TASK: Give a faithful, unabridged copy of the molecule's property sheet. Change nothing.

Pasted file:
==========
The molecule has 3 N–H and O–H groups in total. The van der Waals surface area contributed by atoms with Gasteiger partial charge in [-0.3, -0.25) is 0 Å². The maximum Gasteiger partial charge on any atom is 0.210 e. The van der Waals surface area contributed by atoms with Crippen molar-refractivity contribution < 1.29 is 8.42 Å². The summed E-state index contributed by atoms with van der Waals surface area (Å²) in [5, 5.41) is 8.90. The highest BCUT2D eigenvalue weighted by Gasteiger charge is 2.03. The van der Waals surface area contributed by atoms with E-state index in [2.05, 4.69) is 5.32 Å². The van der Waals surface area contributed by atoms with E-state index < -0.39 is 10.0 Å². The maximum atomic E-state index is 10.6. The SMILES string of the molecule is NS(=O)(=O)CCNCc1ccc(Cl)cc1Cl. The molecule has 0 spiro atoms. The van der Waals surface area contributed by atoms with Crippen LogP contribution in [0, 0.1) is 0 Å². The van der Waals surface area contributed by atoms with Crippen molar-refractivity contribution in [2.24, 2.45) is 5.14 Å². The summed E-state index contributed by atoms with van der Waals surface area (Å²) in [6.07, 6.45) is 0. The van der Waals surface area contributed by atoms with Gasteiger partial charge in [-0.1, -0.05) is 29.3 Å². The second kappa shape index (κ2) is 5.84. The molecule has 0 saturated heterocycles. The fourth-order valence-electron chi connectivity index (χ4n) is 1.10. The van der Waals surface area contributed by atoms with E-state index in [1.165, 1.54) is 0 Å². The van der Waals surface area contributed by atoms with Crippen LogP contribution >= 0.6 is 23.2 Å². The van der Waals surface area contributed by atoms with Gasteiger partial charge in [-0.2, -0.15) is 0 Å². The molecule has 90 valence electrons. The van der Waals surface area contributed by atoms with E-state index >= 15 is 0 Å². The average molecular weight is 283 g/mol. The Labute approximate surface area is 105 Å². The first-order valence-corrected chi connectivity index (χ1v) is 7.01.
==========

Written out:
The molecule has 3 N–H and O–H groups in total. The van der Waals surface area contributed by atoms with Gasteiger partial charge in [-0.3, -0.25) is 0 Å². The maximum Gasteiger partial charge on any atom is 0.210 e. The van der Waals surface area contributed by atoms with Crippen molar-refractivity contribution < 1.29 is 8.42 Å². The summed E-state index contributed by atoms with van der Waals surface area (Å²) in [5, 5.41) is 8.90. The highest BCUT2D eigenvalue weighted by Gasteiger charge is 2.03. The van der Waals surface area contributed by atoms with E-state index in [2.05, 4.69) is 5.32 Å². The van der Waals surface area contributed by atoms with E-state index < -0.39 is 10.0 Å². The maximum atomic E-state index is 10.6. The SMILES string of the molecule is NS(=O)(=O)CCNCc1ccc(Cl)cc1Cl. The molecule has 0 spiro atoms. The van der Waals surface area contributed by atoms with Crippen LogP contribution in [0, 0.1) is 0 Å². The van der Waals surface area contributed by atoms with Crippen molar-refractivity contribution in [2.24, 2.45) is 5.14 Å². The summed E-state index contributed by atoms with van der Waals surface area (Å²) in [6.07, 6.45) is 0. The van der Waals surface area contributed by atoms with Gasteiger partial charge in [-0.1, -0.05) is 29.3 Å². The second kappa shape index (κ2) is 5.84. The molecule has 0 saturated heterocycles. The fourth-order valence-electron chi connectivity index (χ4n) is 1.10. The van der Waals surface area contributed by atoms with E-state index in [1.165, 1.54) is 0 Å². The van der Waals surface area contributed by atoms with Crippen LogP contribution >= 0.6 is 23.2 Å². The van der Waals surface area contributed by atoms with Gasteiger partial charge in [-0.2, -0.15) is 0 Å². The molecule has 90 valence electrons. The van der Waals surface area contributed by atoms with E-state index >= 15 is 0 Å². The average molecular weight is 283 g/mol. The Labute approximate surface area is 105 Å². The first-order valence-corrected chi connectivity index (χ1v) is 7.01.